by adgrooms on October 16, 2019

Data blocking, also known as data siloing, has been a practice across industries that deal with large amounts of data. Information that is related and should be shared between different organizational teams are instead held in a "silo", limiting access and discouraging collaboration. Allowing the free flow of data throughout an organization, on the other hand, can improve the accuracy of the data and eliminate redundancies in the data that contribute to wasted effort. While siloing can happen within an organization, Healthcare organizations and EHR companies have made a practice of data blocking by making the sharing of patient data difficult across organizations. Patients may have information in several places between their primary care provider, specialists, and labs that could exist in separate networks. Connecting all of this information has always been difficult, but EHRs were implemented to enhance data sharing which is counter to blocking practices. So why does data blocking still exist and what are we doing about it?

EHR companies could have built their systems with tools that enable data sharing, but they chose not to, possibly because of the substantial financial and time investment required. This choice had a perceived benefit of severely limiting the ability to share information with competing systems. It also allowed the EHR companies to demand high fees to extract data from their systems further discouraging healthcare organizations from switching to a competing vendor. With tens of billions of dollars to be made in the EHR market, and no regulation against it, data blocking was used to establish dominance in the market by a few companies.

Some healthcare organizations also took part to preserve their market share by making it hard for patients to take their records and their business elsewhere. The problem with this thinking is they are also preventing patients from coming into their organization from competitors. Is the practice of making it difficult for patients to move between networks actually damaging to business? More importantly, for patients, it is preventing them from seeking care that fully serves their needs when it exists at separate institutions. If an institution provides superior care, it could be rewarded with increased demand if the information were easily exchanged. The competitors would have more incentive to improve care to keep a patient with easier mobility and choice of institution.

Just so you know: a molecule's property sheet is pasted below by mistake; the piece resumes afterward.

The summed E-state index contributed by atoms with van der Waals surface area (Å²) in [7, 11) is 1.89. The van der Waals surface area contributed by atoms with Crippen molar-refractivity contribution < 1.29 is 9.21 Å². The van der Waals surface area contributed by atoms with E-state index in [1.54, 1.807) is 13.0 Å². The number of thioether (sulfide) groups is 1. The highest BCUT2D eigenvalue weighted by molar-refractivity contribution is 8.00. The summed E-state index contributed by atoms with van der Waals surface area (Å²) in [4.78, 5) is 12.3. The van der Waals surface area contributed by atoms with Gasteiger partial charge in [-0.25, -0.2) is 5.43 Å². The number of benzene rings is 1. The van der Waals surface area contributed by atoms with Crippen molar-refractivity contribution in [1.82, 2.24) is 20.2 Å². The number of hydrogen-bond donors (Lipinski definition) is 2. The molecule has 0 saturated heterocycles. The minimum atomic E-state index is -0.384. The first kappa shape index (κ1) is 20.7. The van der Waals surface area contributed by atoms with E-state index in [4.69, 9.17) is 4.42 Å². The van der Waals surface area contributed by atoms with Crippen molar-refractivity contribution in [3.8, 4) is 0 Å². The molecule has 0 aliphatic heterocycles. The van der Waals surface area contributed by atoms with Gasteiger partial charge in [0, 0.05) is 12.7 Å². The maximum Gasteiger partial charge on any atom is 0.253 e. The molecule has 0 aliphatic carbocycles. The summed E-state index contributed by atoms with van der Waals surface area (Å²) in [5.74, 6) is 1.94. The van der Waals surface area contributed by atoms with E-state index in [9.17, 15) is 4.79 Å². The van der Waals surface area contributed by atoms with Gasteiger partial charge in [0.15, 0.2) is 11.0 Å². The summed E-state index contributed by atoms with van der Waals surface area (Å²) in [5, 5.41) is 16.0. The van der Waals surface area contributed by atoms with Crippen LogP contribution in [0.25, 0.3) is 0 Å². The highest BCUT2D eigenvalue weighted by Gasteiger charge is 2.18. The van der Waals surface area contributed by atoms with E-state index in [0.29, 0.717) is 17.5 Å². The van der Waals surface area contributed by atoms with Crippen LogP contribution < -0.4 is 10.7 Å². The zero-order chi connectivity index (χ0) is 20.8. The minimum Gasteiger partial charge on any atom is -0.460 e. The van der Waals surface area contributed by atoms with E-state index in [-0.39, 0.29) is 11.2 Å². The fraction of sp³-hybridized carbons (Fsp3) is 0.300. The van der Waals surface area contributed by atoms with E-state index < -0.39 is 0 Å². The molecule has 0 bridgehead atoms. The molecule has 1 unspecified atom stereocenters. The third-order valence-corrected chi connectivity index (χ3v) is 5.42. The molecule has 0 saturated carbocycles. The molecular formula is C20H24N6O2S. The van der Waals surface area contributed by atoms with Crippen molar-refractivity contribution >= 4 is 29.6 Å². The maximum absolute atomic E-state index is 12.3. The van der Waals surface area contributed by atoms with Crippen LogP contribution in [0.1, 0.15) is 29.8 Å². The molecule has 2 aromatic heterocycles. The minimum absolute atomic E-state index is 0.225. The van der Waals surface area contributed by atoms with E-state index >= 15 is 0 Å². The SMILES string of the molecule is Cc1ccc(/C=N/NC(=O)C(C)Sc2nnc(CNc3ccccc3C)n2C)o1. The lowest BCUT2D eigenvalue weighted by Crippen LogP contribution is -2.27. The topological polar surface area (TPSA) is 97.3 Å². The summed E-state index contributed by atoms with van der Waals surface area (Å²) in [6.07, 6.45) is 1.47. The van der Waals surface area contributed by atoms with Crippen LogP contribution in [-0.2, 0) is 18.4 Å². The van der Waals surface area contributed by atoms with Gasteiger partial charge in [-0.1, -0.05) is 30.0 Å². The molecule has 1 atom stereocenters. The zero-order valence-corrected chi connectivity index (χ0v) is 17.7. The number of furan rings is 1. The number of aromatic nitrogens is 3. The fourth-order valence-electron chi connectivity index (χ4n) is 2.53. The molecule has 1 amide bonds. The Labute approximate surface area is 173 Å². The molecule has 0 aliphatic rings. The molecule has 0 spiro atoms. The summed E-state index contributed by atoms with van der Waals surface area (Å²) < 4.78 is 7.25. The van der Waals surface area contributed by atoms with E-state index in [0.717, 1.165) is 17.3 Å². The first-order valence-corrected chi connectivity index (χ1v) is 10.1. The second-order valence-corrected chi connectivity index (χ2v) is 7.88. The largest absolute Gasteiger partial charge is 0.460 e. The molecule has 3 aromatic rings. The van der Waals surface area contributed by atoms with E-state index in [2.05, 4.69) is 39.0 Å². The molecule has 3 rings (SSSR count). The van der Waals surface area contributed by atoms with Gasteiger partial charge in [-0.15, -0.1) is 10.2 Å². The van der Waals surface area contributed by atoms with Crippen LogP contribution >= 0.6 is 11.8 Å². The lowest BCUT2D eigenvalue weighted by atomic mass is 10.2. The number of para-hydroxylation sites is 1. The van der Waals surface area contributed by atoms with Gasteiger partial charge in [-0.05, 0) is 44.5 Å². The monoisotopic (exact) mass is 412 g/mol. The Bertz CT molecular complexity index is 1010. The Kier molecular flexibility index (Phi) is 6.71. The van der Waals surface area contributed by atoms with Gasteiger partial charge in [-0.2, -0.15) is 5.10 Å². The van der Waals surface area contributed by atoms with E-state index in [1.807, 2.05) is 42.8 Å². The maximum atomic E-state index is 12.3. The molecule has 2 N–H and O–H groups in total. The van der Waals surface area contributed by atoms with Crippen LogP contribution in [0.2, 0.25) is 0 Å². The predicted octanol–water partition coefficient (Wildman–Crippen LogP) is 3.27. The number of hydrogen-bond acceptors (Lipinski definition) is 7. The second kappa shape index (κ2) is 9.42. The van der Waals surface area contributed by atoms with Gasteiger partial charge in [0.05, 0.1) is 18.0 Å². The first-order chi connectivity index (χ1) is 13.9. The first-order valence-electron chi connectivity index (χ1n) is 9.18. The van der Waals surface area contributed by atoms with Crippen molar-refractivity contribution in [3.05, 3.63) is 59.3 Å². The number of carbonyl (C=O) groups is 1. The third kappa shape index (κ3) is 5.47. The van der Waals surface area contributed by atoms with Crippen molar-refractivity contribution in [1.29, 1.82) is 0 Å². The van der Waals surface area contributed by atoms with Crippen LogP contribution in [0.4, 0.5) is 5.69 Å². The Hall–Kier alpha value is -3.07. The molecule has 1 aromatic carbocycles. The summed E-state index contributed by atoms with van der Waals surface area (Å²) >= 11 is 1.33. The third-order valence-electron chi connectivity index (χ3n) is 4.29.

Blocking of information also creates more waste by requiring redundancies in care when a patient requires multiple providers. When information is blocked, a new provider must make a choice between waiting on information transfer or starting from scratch to get all of the information they need for treatment, a preventable waste of time and resources. Missing information could also be an issue when providers choose not to wait for the information transfer. Relying on a patient's memory to fill in the blanks may or may not be reliable. The inability to attain the full picture of a patient’s history could negatively affect the quality of care. Again, a preventable waste of time and a risk to the patient.

The EHR vendors and healthcare institutions have benefitted from data blocking for years to the detriment of the patient. New rules from the Office of the National Coordinator for Health Information Technology (ONC) are aiming to end data blocking in healthcare for good. The ONC has proposed steep penalties of up to 1 million dollars for health IT developers and health information exchanges that continue the practice. This is a positive step to taking down the silos and working towards interoperability. Patients will have access to their health information and be able to take more control of their health with the right to choose more freely where they seek treatment. New competition and innovation could emerge in the EHR market giving providers a better platform to work with patient data and reducing administrative burden.

Are we witnessing the end of data blocking? How can information sharing be further incentivized for providers and vendors?